Dunite is an ultramafic plutonic rock that is composed almost exclusively of olivine. “Ultramafic” means that mafic minerals form more than 90% on the rocks composition. Most common mafic minerals in ultramafic rocks are definitely pyroxenes and olivine (if hornblende is present it is added to pyroxenes). Rocks that contain more than 40% olivine are peridotites. Note that this 40% means 40% of olivine-pyroxene(hornblende) pair, all other minerals are excluded in current classification scheme. Peridotite that contains more than 90% olivine have a special name, they are called dunite (named in 1864 after Dun mountain in New Zealand).

Dun. xenolith
Dunite xenolith in basaltic lava from Hawaii. The sample is 8 cm in width.

‘Plutonic’ means that the rock is not volcanic, it didn’t form at or near the surface. In the case of dunite the formation place was probably very deep in the mantle. That’s why it is so rare on the surface. This rock type is rare, but it is pretty. However, its beauty is not the reason to reserve a separate rock name for it. It is an important rock type because it is probably very common in the mantle.

Dunite is mostly composed of olivine which is a bright green mineral. Fresh rock is green as well. However, olivine readily alters and loses its bright green color pretty quickly. Chances are very high that on the way up in the crust olivine grains lost some of its brightness. Hence, many samples look dull yellow, not green anymore. This rock usually contains chromite (Mg-bearing spinel group mineral). However, if the most common spinel mineral is magnetite, dunite is named olivinite instead.

Magnesium is a very common chemical element in the mantle. So we should expect to see lots of unusual mineral varieties in dunite. I already mentioned chromite, but Mg-bearing garnet pyrope is quite common as well. If the sample contains significant amount of garnet, then it should be added to its name.

A sample from Norway which is mined because of its high olivine content. Olivine is used as a refractory material. Gusdal Quarry, Møre og Romsdal, Norway. Width of sample 9 cm.

Weathered sample with chlorite. Width of sample 14 cm. Helgehornsvatnet, Norway.

Outcrop of dunite in Norway. Dunite loses its green color rapidly when exposed to rain.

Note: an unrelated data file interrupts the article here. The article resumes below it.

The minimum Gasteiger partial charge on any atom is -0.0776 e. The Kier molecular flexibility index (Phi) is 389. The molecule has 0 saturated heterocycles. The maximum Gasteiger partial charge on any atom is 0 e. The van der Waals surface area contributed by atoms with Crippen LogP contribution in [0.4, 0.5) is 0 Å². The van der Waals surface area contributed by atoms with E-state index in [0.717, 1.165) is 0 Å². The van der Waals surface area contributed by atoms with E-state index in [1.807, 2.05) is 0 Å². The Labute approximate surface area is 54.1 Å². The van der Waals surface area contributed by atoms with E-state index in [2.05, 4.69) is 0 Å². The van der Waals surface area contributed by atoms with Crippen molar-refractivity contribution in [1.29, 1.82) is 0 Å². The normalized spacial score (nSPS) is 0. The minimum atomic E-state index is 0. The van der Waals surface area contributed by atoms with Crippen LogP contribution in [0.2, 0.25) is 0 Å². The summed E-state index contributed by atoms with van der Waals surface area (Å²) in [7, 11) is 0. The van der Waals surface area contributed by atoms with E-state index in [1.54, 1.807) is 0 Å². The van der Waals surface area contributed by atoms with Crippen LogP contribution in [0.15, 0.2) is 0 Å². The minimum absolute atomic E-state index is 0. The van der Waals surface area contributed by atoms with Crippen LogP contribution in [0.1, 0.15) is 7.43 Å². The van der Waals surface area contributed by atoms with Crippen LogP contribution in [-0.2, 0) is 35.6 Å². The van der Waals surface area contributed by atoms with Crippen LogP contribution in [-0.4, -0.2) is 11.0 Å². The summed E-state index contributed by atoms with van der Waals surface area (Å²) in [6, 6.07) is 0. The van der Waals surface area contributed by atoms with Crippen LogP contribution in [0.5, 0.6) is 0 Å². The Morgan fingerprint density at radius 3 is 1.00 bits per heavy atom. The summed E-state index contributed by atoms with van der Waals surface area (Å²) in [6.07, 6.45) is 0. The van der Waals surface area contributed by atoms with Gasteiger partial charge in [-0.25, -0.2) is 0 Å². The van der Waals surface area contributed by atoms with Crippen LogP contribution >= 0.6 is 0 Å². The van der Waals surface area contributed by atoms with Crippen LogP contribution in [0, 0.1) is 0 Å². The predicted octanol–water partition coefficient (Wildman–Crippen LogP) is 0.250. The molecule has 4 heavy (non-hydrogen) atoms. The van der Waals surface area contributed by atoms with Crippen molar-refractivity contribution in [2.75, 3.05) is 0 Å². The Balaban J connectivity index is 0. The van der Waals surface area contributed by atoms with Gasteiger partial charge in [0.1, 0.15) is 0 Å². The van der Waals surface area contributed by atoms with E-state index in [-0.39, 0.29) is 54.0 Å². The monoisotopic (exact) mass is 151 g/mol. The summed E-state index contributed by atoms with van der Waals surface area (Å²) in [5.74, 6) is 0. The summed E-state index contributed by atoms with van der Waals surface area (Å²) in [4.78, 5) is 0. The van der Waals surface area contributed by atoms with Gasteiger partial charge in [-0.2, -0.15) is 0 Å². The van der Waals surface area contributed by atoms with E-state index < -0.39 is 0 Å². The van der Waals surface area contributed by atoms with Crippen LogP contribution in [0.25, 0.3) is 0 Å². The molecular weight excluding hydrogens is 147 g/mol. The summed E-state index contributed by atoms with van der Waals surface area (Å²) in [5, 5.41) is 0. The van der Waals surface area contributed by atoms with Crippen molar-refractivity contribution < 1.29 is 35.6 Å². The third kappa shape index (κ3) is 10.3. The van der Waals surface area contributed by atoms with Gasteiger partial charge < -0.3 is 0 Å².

Grooves on the outcrop of dunite is a result of rain-induced weathering.

Outcrop of dunite with layers of pyroxenite (layered ultramafic intrusion). Helgehornsvatnet, Norway.

This greenish sand is composed of almost pure olivine and is a result of weathering of dunitic rocks. Gusdal quarry, Norway.

5 comments to Dunite

  • Just based on a visual estimate of the modal mineralogy I’d say this rock is a garnet lherzolite (or perhaps a garnet wherlite). There’s almost certainly more than 10% chromian diopside (the bright green CPX) visible, IMHO. That doesn’t take anything away from what a stunning rock this is. I’d love to collect a piece of this Alpe Arami peridotite for teaching purposes, as it’s a type example of “fertile mantle”. If you need a photo of a piece of true dunite I can offer this weathered example (with chromite seams): http://www.flickr.com/photos/rschott/4579356243/in/set-72157623033417595 and if you want a fresher example, how about: http://ron.outcrop.org/images/IMG_1117.JPG

  • Yes, it is likely. This rock sample doesn’t belong to me. I took that photo few days ago but I can not examine the sample at the moment. This rock belongs to my university. It was collected by an amateur geologist who just gave his whole collection (7 tons of rocks!) away few years before he passed away (I will write a post about him soon). There are many wonderful samples but unfortunately they are mostly poorly described or not at all. I am destined to make lots of mistakes but I hope that fellow geologists help when they spot possible errors. I am currently taking photos of these samples. This is huge amount of work and I really do not spend much time to study them in detail. I just take the samples out of plastic bags where they are stored, take photos of the best samples and quickly move on. I think your interpretation is probably true. This is only good because I really do not have a photo of lherzolite yet 🙂 I will add your picture of fresh dunite to the article also.

  • Dr.Sattar

    Im interested in ultarabasic rocks specially dunite bearing chromite,your samples very nice

  • eleuterio alferez

    Interesting. But how does olivine used as refractory materials. Please enlighten me on this.

  • Olivine is frequently used as a foundry sand.